When thinking of firefighters, underwater rescue isn't what often comes to mind.
But the amphibian firefighters in Hall County Fire Services' Marine Rescue Team also spend time patrolling Lake Lanier.
On Monday, Hall County Fire Services asked the Hall County Board of Commissioners for new scuba diving suits for its marine unit.
Currently, the team of 12 shares six suits, which endure a lot of wear and tear. The commission will vote Thursday on the request.
The dry suits are insulated and have rubber seals to keep out water.
Clive Mead, a member of the Marine Rescue Team, said the suits are used even during the warmer summer months to protect the firefighters' skin.
"We're in the water with dead bodies ... and that's hazardous," Mead said. "It also protects against fuels."
Charlie Gorrell, another member of the team, said at a depth of about 27 feet, the temperature of the water dips to 51 degrees year-round.
"It gets very cold and very dark very quickly," Mead said.
During the summer months, the team is on Lake Lanier every weekend.
"From 9 a.m. to 9 p.m., we're out patrolling," Gorrell said.
He said being out on the lake allows the team to respond to accidents quickly. Over the July 4 weekend, Gorrell said the team was able to rescue someone within 12 minutes of receiving the call.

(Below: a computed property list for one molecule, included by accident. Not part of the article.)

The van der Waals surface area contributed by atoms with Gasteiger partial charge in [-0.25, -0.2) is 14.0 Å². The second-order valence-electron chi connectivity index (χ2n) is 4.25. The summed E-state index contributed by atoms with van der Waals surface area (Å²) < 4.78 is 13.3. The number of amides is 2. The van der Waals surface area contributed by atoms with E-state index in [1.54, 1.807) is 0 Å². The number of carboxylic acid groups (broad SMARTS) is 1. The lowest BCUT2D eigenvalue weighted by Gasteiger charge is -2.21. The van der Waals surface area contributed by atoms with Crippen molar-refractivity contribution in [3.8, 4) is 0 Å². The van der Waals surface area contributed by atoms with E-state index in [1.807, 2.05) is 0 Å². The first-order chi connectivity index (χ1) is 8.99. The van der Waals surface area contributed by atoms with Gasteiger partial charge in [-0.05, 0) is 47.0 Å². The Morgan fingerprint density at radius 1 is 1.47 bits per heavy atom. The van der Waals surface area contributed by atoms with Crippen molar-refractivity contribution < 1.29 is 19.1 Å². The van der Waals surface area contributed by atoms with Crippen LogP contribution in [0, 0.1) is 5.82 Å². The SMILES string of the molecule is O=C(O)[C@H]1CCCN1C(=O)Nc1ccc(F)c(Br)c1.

While the unit handles drownings and boating accidents, it also responds to other health emergencies that can occur while people are on the lake, like broken bones or seizures.
During the winter months, the boat and diving equipment the team uses are housed at Fire Station 13 on Sardis Road in northwest Hall.
"We're always ready to respond, even if we're not on the water," Mead said.
The Marine Rescue Team is different from the dive team at the Hall County Sheriff's Office.
In an accident, the Marine Rescue Team is the first to respond and attempts to rescue a person underwater. Because they need to act so quickly, diving must be second nature.
"It's search and rescue techniques once you're in the water," Mead said. "The diving is really secondary."
If the person is not located in 60 minutes, the effort is considered a body recovery and is then handled by divers from the sheriff's office.
"We work really well together," Mead said.